2016 and the return of the nation-state

21 december 2016

Helen Thompson  - Honorary Research Fellow, SPERI, Professor in Political Economy, University of Cambridge

Whilst the turbulence of this year has caused political shocks the apparent resurgence of the nation-state should be no surprise

Much of the political rhetoric that has been deployed during this period of political turbulence can make 2016 appear as the year the nation-state returned.  Yet for all the shock value associated with the year’s political events this apparent resurgence of the nation-state should not surprise us since underneath the surface nation-states never went away.  Even as politicians on the left and right frequently talked as if time had rendered the nation-state redundant, the nation-state always remained the decisive site of political agency in the West because it is the one place that joins together legal authority, coercive power, and a political method for determining who commands that political apparatus.  What has happened in western politics this year is not a function of the failure of alternatives to the nation-state, but of the inability of individual nation-states to uphold their positions in the international and European orders in the manner to which they had become accustomed.

In the US President-elect Trump is a product of the calamitous failures over the past decade of US policy in the Middle East and the economic difficulties for the US created by China’s rise.  Trump could successfully assert that the American nation-state should refocus on advancing the interests of American citizens because for the last decade the American government has proved unable to shape significant parts of the rest of the world to its will, and the failures of its attempt to exercise power in the Middle East has directly led to the strengthening of groups who are enemies of the US.  Moreover, the failed wars in the Middle East have cost the US state billions of dollars whilst the US’s domestic infrastructure meanwhile crumbled from neglect.  The US is now a declining power.  Leaving Trump’s personality aside, it is not historically surprising that when the whole foreign policy-making establishment that had presided over this imperial overshoot lined up behind a candidate who wished the US to continue abroad as if nothing had changed, enough voters chose a political neophyte who repeatedly pointed out that the US could no longer afford to play unsuccessfully at being the world’s policeman.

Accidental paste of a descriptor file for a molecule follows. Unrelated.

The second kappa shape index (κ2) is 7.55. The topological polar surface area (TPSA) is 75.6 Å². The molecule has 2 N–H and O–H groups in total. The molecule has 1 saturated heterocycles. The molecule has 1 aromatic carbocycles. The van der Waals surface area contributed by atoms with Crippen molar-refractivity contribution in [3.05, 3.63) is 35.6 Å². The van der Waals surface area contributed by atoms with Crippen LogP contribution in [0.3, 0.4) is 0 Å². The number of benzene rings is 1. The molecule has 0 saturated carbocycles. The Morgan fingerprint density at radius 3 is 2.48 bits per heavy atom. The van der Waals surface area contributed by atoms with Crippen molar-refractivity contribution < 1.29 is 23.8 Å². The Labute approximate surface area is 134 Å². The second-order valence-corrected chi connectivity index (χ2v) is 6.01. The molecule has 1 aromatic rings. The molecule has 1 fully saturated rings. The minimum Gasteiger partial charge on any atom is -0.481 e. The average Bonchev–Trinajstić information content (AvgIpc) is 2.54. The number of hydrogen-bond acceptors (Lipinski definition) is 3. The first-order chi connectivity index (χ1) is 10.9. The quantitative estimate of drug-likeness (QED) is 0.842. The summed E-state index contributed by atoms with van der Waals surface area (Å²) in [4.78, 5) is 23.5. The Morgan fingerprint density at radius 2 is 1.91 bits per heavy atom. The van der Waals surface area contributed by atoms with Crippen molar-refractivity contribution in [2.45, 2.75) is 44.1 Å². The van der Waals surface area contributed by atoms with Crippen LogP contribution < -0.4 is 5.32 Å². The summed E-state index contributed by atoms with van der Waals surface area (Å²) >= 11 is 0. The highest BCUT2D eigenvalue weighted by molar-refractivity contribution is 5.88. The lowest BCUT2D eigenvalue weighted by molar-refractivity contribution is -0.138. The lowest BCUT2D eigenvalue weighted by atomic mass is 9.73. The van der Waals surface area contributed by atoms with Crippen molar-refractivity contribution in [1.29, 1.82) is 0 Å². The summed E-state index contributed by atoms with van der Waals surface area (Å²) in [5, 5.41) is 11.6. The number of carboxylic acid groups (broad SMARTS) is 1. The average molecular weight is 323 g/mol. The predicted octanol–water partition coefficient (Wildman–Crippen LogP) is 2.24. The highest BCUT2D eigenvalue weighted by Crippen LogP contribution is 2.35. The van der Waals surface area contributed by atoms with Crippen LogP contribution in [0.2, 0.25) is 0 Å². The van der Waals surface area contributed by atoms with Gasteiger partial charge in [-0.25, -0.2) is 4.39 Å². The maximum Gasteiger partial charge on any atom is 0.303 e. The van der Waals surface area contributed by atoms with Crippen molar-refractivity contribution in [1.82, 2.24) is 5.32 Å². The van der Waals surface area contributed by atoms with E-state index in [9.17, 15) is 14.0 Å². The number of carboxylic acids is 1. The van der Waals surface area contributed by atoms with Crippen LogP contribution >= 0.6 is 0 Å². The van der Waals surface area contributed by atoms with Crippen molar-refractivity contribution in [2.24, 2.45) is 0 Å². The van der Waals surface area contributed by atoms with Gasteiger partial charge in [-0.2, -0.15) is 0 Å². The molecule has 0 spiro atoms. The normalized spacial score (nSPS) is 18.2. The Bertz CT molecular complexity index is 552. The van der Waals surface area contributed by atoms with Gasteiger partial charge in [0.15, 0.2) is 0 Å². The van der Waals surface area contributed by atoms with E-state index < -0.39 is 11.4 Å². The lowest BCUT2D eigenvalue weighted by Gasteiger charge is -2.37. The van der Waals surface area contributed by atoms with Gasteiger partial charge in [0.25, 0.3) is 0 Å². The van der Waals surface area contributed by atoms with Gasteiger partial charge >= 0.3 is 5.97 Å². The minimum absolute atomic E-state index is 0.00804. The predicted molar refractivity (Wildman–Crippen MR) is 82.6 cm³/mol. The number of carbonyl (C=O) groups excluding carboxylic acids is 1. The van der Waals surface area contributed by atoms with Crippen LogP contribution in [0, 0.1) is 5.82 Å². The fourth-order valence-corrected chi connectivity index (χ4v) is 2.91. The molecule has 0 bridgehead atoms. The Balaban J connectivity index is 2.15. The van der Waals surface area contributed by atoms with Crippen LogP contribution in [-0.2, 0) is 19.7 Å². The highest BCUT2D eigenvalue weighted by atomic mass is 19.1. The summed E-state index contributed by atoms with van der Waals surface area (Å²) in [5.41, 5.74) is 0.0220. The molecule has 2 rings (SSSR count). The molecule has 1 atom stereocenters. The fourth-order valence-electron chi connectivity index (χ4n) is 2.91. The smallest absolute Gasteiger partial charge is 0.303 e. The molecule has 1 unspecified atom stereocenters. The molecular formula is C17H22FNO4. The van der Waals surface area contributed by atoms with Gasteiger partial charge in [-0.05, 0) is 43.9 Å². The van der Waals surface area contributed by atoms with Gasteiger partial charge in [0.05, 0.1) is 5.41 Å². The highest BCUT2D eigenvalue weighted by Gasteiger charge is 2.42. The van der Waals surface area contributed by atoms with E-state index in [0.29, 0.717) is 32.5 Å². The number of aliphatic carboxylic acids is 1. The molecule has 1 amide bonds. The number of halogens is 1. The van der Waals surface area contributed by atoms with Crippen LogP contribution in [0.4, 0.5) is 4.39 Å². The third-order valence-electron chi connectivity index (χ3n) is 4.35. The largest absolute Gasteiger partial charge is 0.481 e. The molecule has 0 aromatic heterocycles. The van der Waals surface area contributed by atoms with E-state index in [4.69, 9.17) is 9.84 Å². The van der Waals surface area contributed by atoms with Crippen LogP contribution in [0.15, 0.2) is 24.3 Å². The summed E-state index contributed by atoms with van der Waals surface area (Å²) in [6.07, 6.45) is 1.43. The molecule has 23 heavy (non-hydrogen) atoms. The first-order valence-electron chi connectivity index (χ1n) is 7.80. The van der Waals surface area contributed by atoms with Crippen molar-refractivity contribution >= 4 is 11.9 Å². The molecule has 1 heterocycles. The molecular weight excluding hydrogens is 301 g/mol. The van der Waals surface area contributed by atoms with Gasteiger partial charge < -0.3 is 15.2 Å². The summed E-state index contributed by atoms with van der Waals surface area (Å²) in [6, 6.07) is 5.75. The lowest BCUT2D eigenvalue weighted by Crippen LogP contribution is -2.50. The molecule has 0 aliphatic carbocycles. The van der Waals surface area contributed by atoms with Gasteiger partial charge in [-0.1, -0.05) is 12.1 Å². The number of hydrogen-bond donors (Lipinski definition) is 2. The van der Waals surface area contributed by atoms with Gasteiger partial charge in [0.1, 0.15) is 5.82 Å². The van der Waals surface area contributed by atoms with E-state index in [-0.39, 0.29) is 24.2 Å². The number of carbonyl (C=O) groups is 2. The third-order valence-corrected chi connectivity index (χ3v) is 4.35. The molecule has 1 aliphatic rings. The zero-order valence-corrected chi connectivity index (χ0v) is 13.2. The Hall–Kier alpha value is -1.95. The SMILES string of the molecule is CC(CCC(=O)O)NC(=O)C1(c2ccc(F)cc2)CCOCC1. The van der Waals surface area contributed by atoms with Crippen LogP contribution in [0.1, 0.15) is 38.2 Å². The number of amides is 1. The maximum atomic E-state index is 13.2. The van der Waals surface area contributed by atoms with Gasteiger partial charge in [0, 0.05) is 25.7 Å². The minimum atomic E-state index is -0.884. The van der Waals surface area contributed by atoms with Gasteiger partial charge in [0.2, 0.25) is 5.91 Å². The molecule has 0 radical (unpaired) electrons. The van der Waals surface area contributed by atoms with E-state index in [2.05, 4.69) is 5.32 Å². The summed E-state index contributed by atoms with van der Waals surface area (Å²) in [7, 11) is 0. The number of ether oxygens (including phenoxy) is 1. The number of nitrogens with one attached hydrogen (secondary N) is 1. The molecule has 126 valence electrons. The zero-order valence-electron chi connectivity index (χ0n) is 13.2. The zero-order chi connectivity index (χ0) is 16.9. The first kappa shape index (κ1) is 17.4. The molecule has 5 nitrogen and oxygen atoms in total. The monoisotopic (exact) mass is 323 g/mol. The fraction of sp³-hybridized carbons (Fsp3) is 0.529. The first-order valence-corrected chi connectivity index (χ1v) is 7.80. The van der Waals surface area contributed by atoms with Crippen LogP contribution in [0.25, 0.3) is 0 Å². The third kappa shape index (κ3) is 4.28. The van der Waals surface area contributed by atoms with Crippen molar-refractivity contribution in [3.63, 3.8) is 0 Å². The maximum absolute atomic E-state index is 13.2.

In the case of Britain, the terms of the state’s EU membership deteriorated from 2010.  Starting with the Maastricht treaty, British governments had over several decades procured a succession of opt-outs from EU policy structures.  However, from the onset of the euro zone crisis they were unable to secure any further singular arrangements.  As a non-member of the euro, Britain simply became irrelevant to the most fundamentally pressing questions at stake within the EU.  Consequently, when David Cameron sought to protect the City of London’s position in December 2011 by wielding a veto on what became the Fiscal Stability Pact he ultimately achieved nothing.  Even more significantly, when he tried to persuade Angela Merkel to give ground on freedom of movement as part of his renegotiation of Britain’s EU membership he came away with scraps.  Having assumed the German government would not risk Britain’s exit from the EU, Cameron succeeded only in demonstrating in emphatic fashion just how weak Britain’s position was in a union in which Britain lacked common policy interests with other states at just the moment he was asking for democratic support for staying in that union.  Again, it is not really surprising that, whatever the immediate economic risks, a majority of British voters chose instead to reclaim authority for the British nation-state.